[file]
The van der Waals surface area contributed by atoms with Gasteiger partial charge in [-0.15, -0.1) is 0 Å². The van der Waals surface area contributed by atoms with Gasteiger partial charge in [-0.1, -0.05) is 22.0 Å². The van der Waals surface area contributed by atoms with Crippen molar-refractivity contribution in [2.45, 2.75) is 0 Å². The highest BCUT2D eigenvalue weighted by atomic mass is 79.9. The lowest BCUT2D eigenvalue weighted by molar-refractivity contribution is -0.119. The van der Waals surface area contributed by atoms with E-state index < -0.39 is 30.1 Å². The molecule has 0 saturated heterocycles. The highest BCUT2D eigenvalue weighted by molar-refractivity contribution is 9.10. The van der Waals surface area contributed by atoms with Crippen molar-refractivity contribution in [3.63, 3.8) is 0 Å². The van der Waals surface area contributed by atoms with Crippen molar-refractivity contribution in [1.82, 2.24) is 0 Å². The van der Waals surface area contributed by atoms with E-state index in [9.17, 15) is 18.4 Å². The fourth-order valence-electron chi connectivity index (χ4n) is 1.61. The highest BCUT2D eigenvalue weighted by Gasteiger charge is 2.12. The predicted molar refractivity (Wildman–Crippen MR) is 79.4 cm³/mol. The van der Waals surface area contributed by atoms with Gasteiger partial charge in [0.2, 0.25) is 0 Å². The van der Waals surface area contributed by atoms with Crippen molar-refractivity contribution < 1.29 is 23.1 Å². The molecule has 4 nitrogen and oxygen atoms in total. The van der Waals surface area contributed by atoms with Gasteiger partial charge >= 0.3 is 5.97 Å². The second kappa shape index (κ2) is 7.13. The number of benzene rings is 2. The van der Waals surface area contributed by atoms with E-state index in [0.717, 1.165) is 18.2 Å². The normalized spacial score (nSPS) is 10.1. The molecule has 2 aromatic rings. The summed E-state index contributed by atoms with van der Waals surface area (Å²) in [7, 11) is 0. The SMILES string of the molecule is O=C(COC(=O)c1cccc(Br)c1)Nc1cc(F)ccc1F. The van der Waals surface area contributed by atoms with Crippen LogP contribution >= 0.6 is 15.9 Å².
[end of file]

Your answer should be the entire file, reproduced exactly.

The van der Waals surface area contributed by atoms with Gasteiger partial charge in [-0.15, -0.1) is 0 Å². The van der Waals surface area contributed by atoms with Gasteiger partial charge in [-0.1, -0.05) is 22.0 Å². The van der Waals surface area contributed by atoms with Crippen molar-refractivity contribution in [2.45, 2.75) is 0 Å². The highest BCUT2D eigenvalue weighted by atomic mass is 79.9. The lowest BCUT2D eigenvalue weighted by molar-refractivity contribution is -0.119. The van der Waals surface area contributed by atoms with E-state index < -0.39 is 30.1 Å². The molecule has 0 saturated heterocycles. The highest BCUT2D eigenvalue weighted by molar-refractivity contribution is 9.10. The van der Waals surface area contributed by atoms with Crippen molar-refractivity contribution in [3.63, 3.8) is 0 Å². The van der Waals surface area contributed by atoms with Crippen molar-refractivity contribution in [1.82, 2.24) is 0 Å². The van der Waals surface area contributed by atoms with E-state index in [9.17, 15) is 18.4 Å². The fourth-order valence-electron chi connectivity index (χ4n) is 1.61. The highest BCUT2D eigenvalue weighted by Gasteiger charge is 2.12. The predicted molar refractivity (Wildman–Crippen MR) is 79.4 cm³/mol. The van der Waals surface area contributed by atoms with Gasteiger partial charge in [0.2, 0.25) is 0 Å². The van der Waals surface area contributed by atoms with Crippen molar-refractivity contribution < 1.29 is 23.1 Å². The molecule has 4 nitrogen and oxygen atoms in total. The van der Waals surface area contributed by atoms with Gasteiger partial charge >= 0.3 is 5.97 Å². The second kappa shape index (κ2) is 7.13. The number of benzene rings is 2. The van der Waals surface area contributed by atoms with E-state index in [0.717, 1.165) is 18.2 Å². The normalized spacial score (nSPS) is 10.1. The molecule has 2 aromatic rings. The summed E-state index contributed by atoms with van der Waals surface area (Å²) in [7, 11) is 0. The SMILES string of the molecule is O=C(COC(=O)c1cccc(Br)c1)Nc1cc(F)ccc1F. The van der Waals surface area contributed by atoms with Crippen LogP contribution >= 0.6 is 15.9 Å².